Image 1/3: After disconnecting the touchscreen connector, the logic board can be carefully pried out of its enclosure. Image 2/3: After disconnecting the touchscreen connector, the logic board can be carefully pried out of its enclosure. Image 3/3: After disconnecting the touchscreen connector, the logic board can be carefully pried out of its enclosure.
  • The 5 MP camera, battery connector, vibrator motor, and speaker are densely packed on the logic board near the top of the phone.

  • After disconnecting the touchscreen connector, the logic board can be carefully pried out of its enclosure.

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Image 1/3: The shields covering the majority of the chips housed on the logic board protect their sensitive circuitry from electromagnetic interference. Image 2/3: The shields covering the majority of the chips housed on the logic board protect their sensitive circuitry from electromagnetic interference. Image 3/3: The shields covering the majority of the chips housed on the logic board protect their sensitive circuitry from electromagnetic interference.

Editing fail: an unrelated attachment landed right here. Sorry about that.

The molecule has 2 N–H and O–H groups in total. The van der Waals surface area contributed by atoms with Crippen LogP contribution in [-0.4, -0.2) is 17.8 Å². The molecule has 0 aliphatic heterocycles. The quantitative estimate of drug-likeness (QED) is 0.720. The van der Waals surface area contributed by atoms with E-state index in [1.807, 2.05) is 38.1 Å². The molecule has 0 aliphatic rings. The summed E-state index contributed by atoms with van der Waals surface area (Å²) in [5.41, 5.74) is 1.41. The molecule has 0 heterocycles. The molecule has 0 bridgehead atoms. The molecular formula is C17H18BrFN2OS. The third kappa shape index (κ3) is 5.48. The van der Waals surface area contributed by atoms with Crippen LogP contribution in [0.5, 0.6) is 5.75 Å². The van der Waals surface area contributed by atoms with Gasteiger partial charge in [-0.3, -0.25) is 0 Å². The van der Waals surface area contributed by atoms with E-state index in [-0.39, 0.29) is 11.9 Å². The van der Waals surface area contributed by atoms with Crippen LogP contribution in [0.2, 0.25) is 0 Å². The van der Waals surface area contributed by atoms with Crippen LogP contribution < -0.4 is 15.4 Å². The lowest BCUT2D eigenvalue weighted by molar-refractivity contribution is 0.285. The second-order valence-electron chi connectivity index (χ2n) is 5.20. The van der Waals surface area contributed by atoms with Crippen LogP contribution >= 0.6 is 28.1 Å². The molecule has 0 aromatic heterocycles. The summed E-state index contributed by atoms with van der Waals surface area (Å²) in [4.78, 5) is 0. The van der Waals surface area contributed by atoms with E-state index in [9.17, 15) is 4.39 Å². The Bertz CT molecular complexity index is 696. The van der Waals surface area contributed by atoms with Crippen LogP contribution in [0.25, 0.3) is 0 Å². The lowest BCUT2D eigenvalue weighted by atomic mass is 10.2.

• Rotate the logic board upward out of its cradle and use an iPod opening tool to disconnect the display data ribbon cable.

  • The shields covering the majority of the chips housed on the logic board protect their sensitive circuitry from electromagnetic interference.

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Image 1/2: A Qualcomm MSM7227 with 600 MHz application processing, 400 MHz modem processing, hardware accelerated 3D graphics, integrated Bluetooth 2.1 & GPS capabilities, and image/video encoding & decoding. Image 2/2: STMicroelectronics NANDCBR4N9
  • Big players on the board include:

    • A Qualcomm MSM7227 with 600 MHz application processing, 400 MHz modem processing, hardware accelerated 3D graphics, integrated Bluetooth 2.1 & GPS capabilities, and image/video encoding & decoding.

    • STMicroelectronics NANDCBR4N9

    • Skyworks SKY77336 GSM power amplifier module

    • Qualcomm PM7540 power management IC

    • Qualcomm RTR6285 UMTS RF transceiver with receive diversity and GPS

    • TriQuint TQM679002A WLAN Power Amplifier

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Image 1/1: A proximity sensor turns off the touch screen when the phone is against your face.
  • Sensors near the top of the board face outward from the front of the phone near the earphone opening.

  • A proximity sensor turns off the touch screen when the phone is against your face.

  • A light sensor automatically adjusts the LCD brightness for optimal viewing in any lighting condition.